Add to library: ‘Comme Des Garçons’, ‘XS’, ‘Paradisin’’
Rina Sawayama’s debut LP is a rich and articulate statement about family, friendship and identity.
2017’s RINA mini-album gave the Japanese-English singer a reputation for fizzy, high-gloss noughties-pop that articulated complex themes of Asian representation in the media and loneliness in the internet age.
Fittingly, these songs found a niche audience among woke digital natives – her fans call themselves ‘Pixels’ – who admire Rina’s political candour as much as her glittering bops. Released by Dirty Hit Records, the ultra-hip home of Wolf Alice and The 1975, SAWAYAMA arrives on the biggest platform her career has seen so far.
Despite the welcome boost in profile, the record demonstrates zero interest in carving out a chart presence for itself. Instead Rina uses it as an opportunity to inflate the introspective bubble she and her fans already share.
Rock opera opener ‘Dynasty’ sets the therapy-session tone, reflecting on her family’s intergenerational pain and searching for ways to reclaim her own life story: ‘Won’t you break the chain with me?’ SAWAYAMA excels at communicating the burdens of family, anxiety and racism through precise melodies and extravagant production.
Helmed primarily by Clarence Clarity, the music revels in the blunt contrast between heavy metal machismo and synthetic pop, often within the same song. That’s not to say it lacks levity – ‘Comme Des Garçons’ serves sleek ballroom-house; new jack swing jaunt ‘Love Me 4 Me’ paraphrases RuPaul‘s favourite adage; while ‘XS’ gleefully takes the piss out of materialism over Middle Eastern-flavoured R&B.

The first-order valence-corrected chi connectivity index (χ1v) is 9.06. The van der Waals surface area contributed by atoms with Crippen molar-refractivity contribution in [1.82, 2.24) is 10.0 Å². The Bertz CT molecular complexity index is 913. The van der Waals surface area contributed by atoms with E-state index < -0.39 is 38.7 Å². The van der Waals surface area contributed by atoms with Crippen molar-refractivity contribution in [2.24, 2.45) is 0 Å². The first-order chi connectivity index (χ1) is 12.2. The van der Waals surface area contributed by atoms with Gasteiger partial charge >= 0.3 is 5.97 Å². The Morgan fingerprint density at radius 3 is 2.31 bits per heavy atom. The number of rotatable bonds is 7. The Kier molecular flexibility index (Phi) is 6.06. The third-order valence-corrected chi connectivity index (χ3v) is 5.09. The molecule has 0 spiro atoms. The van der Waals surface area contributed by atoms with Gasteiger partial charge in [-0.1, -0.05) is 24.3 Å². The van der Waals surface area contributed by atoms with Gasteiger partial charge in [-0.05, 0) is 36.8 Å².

Yet the most exciting tracks explore the culture clash between Rina’s strict East Asian upbringing and the alluring excess of the West, and in doing so, break fresh lyrical ground.
Mimicking the sensory overload of being hungover at a Japanese video game arcade, ‘Paradisin’’ tells the story of a teenage Rina blanking her mother’s phone calls to go binge drinking with her mates in Trafalgar Square, driving the poor woman ‘cra-a-a-a-azy’. 8-bit chiptune synths and rapid drums capture the pair’s game of cat-and-mouse perfectly.
Things get a little too earnest on ‘Chosen Family’, a ballad about outcasts and the plutonic support systems they form in adulthood that, while objectively lovely, comes off as treacly and Disneyfied next to 12 genre-bending tracks. But this is a minor blip – and certainly not enough to derail what will go down as one of the most impressive debuts of 2020.